“Ben 10 – Ultimate Alien – The Ultimate Ending”: Ten episodes of the animated series about a teenager who battles evil forces by transforming himself into a variety of alien shapes.
Roger Corman’s Cult Classics – The Nurses Collection: Shout Factory continues to roll out a variety of movies touched by writer-director-producer Roger Corman. This latest set includes four of Corman’s naughty nurse films. Included are: “Candy Stripe Nurses,” “Night Call Nurses,” “Private Duty Nurses” and “The Young Nurses.”
Forrest Hartman is an independent film critic whose byline has appeared in some of the nation’s largest publications. E-mail him at firstname.lastname@example.org.
5 responses to “Video Verdict: ‘Mission: Impossible – Ghost Protocol,” “Shame””
Good article on Mission Impossible Ghost Protocol. I think this is the best to date in the series. I watched this over the weekend and I must have watched it a few times. I rely on my Blockbuster@Home service to get the most movies a month before the competition. I can view thousands of movies and TV shows, and I can get games too. I can play games as long as I like, without due dates or late fees. I’m thrilled that my coworker from Dish mentioned this service.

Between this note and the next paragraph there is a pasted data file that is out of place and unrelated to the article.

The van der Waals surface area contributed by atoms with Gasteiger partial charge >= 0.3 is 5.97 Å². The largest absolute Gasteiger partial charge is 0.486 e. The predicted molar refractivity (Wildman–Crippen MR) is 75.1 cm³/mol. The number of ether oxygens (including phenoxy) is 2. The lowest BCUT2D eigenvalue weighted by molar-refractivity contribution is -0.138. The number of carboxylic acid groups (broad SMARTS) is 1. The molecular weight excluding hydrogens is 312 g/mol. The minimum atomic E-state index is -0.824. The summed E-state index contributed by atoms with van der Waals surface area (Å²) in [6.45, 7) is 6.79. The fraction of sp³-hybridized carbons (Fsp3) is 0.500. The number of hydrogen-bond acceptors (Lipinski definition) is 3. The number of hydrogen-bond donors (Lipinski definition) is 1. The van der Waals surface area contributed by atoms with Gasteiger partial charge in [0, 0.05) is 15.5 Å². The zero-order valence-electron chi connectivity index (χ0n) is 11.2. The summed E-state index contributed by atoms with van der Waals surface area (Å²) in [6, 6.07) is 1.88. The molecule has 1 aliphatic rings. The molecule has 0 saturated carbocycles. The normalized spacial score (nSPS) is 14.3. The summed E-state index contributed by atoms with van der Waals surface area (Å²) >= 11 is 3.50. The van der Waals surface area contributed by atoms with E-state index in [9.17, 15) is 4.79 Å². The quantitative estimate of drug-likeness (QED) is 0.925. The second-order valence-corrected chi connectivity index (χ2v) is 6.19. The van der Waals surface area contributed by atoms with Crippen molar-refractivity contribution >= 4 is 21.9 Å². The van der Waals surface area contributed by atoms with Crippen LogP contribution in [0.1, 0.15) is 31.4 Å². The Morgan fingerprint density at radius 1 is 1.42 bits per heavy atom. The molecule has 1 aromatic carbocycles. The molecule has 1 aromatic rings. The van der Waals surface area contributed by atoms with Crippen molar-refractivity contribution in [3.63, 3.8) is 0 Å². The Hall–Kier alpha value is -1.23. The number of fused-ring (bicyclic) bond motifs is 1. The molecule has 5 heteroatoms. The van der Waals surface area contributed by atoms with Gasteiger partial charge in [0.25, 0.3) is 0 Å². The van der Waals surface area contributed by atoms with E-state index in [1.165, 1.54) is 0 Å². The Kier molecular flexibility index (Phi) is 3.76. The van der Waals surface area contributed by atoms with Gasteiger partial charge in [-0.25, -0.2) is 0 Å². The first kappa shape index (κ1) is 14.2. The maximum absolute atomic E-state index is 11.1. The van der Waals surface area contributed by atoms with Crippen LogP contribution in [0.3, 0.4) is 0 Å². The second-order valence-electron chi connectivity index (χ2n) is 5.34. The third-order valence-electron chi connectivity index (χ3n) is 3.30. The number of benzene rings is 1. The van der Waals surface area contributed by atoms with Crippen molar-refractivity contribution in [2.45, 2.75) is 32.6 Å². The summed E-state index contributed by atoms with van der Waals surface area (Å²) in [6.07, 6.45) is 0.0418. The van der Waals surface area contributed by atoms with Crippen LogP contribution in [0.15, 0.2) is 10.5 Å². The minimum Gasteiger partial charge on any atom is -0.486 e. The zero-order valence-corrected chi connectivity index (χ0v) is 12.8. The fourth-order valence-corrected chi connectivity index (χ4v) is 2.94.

I just saw “Shame” last night on HBO. I realize I am behind the curve here, since it was released in 2011 and your video review appeared a year ago. But after watching I had to see if you reviewed this. “Shame” is my kind of film — dark, hopeless, raw, uncomfortable, riveting. The scene where the protagonist hits on the other guy’s girlfriend in a bar is classic. I’m cool with an ending that isn’t happy, but this one left a little to be desired. I’ll go 3.5 stars.
I figured you would like it Josh. It can be tough to watch, but it’s a well-made film.
Cool. Well next time you see a movie that is of the indie-dark variety, throw a recommendation my way. it had been quite a while since I saw one that goes to those uncomfortable places. Some criticized it as gratuitous, but I thought it was more focused than something like “Little Children,” which seemed determined to be weird just to be weird.